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Reproductive rights advocates

Reproductive rights advocates held a protest on July 10, 2018 in New York City to denounce President Donald Trump's nomination of Brett Kavanaugh to the U.S. Supreme Court. (Photo: Spencer Platt/Getty Images)

As Republicans Target Roe, New Poll Shows Majority of Americans Don't Want Landmark Ruling Overturned

"It isn't news that abortion is generally supported among American voters. But Republicans from state legislatures to the Supreme Court have been determined to ignore these constituents."

Jessica Corbett

As Republican politicians nationwide continue to mount a challenge to Roe v. Wade with a wave of anti-choice state laws, a new poll shows the majority of Americans don't want the landmark Supreme Court ruling, which affirmed the constitutionally protected right to have an abortion, overturned.

The CBS News poll, published late Monday, found that 67 percent of all respondents want the high court—if it reconsiders Roe—to "keep it as is." By contrast, only 28 percent said they want the court to "overturn it."

Roe v. Wade poll results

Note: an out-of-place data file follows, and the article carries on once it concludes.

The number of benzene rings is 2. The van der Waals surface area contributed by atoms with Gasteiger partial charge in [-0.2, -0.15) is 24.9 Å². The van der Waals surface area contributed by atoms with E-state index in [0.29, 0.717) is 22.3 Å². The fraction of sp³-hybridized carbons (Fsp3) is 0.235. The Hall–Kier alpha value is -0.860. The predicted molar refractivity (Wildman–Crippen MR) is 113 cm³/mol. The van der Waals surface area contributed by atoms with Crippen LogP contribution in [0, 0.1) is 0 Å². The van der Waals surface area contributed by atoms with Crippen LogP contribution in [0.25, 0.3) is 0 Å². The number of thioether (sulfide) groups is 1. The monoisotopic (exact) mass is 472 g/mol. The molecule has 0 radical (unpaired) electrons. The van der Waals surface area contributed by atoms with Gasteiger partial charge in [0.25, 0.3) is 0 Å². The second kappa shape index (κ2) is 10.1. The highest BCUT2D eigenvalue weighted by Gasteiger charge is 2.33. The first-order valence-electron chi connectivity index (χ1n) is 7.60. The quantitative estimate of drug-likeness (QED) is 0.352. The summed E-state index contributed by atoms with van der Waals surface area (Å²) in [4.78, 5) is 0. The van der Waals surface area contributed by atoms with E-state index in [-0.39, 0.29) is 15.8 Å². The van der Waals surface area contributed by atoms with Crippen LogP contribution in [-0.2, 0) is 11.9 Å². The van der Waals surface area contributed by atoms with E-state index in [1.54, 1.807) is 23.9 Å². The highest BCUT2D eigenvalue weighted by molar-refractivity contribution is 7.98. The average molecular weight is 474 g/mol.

Nearly half of all respondents, 48 percent, said they would be "dissatisfied/angry" if the 1973 ruling were overturned, whereas 26 percent said they would be "happy/satisfied" and 23 percent said it "wouldn't matter much."

The large majority of Democrats, 87 percent, said the court should keep the ruling as is and 66 percent said that abortion should be "generally available." Another 20 percent of Democrats agreed the procedure should be available, but with limits.

Republicans were split on how the nation's highest court should handle Roe: 45 percent said keep it as is and 48 percent said overturn it. A plurality of 48 percent said abortion should be available with limits. Only 16 percent said the procedure should be generally available, while 34 percent said it should not be permitted.

The polling results come as protests sweep the nation in opposition to restrictive state-level abortion bans that GOP state legislators and governors recently have pushed through in Georgia, Alabama, and Missouri. The explicit purpose of these "intentionally unconstitutional" bans is to provoke legal challenges by civil liberties groups that Republican politicians and anti-choice activists hope will ultimately result in a case before the right-wing U.S. Supreme Court.

"It isn't news that abortion is generally supported among American voters. But Republicans from state legislatures to the Supreme Court have been determined to ignore these constituents," Sophie Weiner wrote for Splinter in response to the CBS polling results. "Given this dire situation, it's important to keep in mind that not only are abortion bans dangerous and oppressive, they are also undemocratic."

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